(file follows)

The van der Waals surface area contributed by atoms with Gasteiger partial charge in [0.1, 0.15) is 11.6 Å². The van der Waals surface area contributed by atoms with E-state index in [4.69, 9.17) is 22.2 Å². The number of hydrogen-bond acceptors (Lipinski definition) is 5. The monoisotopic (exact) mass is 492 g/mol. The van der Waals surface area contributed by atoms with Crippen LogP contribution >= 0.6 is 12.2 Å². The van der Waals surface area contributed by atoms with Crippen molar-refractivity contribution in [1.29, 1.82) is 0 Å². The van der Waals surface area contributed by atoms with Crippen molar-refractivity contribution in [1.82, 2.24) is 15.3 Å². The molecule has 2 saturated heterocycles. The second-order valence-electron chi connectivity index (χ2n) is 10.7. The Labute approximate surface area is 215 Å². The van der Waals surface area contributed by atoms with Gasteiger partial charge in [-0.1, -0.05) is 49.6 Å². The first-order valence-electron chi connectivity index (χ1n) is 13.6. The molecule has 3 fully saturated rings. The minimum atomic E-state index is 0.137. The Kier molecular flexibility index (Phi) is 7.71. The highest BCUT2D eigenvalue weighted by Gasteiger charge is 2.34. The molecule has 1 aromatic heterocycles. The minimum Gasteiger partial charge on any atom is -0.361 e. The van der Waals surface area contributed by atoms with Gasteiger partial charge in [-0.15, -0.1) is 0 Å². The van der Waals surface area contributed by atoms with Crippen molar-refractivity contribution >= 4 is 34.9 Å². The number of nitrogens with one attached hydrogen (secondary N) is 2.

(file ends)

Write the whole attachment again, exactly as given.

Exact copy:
The van der Waals surface area contributed by atoms with Gasteiger partial charge in [0.1, 0.15) is 11.6 Å². The van der Waals surface area contributed by atoms with E-state index in [4.69, 9.17) is 22.2 Å². The number of hydrogen-bond acceptors (Lipinski definition) is 5. The monoisotopic (exact) mass is 492 g/mol. The van der Waals surface area contributed by atoms with Crippen LogP contribution >= 0.6 is 12.2 Å². The van der Waals surface area contributed by atoms with Crippen molar-refractivity contribution in [1.29, 1.82) is 0 Å². The van der Waals surface area contributed by atoms with Crippen molar-refractivity contribution in [1.82, 2.24) is 15.3 Å². The molecule has 2 saturated heterocycles. The second-order valence-electron chi connectivity index (χ2n) is 10.7. The Labute approximate surface area is 215 Å². The van der Waals surface area contributed by atoms with Gasteiger partial charge in [-0.1, -0.05) is 49.6 Å². The first-order valence-electron chi connectivity index (χ1n) is 13.6. The molecule has 3 fully saturated rings. The minimum atomic E-state index is 0.137. The Kier molecular flexibility index (Phi) is 7.71. The highest BCUT2D eigenvalue weighted by Gasteiger charge is 2.34. The molecule has 1 aromatic heterocycles. The minimum Gasteiger partial charge on any atom is -0.361 e. The van der Waals surface area contributed by atoms with Gasteiger partial charge in [-0.15, -0.1) is 0 Å². The van der Waals surface area contributed by atoms with Crippen molar-refractivity contribution >= 4 is 34.9 Å². The number of nitrogens with one attached hydrogen (secondary N) is 2.